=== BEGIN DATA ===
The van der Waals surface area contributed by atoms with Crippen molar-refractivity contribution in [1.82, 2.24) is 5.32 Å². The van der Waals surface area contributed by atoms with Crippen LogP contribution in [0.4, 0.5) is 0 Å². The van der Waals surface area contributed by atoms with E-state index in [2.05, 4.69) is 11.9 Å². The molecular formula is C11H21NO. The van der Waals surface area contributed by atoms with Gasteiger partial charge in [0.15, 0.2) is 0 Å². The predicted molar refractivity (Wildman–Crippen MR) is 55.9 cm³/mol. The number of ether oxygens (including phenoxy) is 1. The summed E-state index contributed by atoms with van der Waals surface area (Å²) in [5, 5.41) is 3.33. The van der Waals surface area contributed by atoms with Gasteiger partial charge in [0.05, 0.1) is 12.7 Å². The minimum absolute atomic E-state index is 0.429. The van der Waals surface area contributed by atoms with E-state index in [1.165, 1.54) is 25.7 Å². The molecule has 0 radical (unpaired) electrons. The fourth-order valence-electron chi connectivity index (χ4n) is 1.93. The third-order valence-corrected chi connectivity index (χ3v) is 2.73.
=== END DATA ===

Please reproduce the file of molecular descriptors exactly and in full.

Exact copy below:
The van der Waals surface area contributed by atoms with Crippen molar-refractivity contribution in [1.82, 2.24) is 5.32 Å². The van der Waals surface area contributed by atoms with Crippen LogP contribution in [0.4, 0.5) is 0 Å². The van der Waals surface area contributed by atoms with E-state index in [2.05, 4.69) is 11.9 Å². The molecular formula is C11H21NO. The van der Waals surface area contributed by atoms with Gasteiger partial charge in [0.15, 0.2) is 0 Å². The predicted molar refractivity (Wildman–Crippen MR) is 55.9 cm³/mol. The number of ether oxygens (including phenoxy) is 1. The summed E-state index contributed by atoms with van der Waals surface area (Å²) in [5, 5.41) is 3.33. The van der Waals surface area contributed by atoms with Gasteiger partial charge in [0.05, 0.1) is 12.7 Å². The minimum absolute atomic E-state index is 0.429. The van der Waals surface area contributed by atoms with E-state index in [1.165, 1.54) is 25.7 Å². The molecule has 0 radical (unpaired) electrons. The fourth-order valence-electron chi connectivity index (χ4n) is 1.93. The third-order valence-corrected chi connectivity index (χ3v) is 2.73.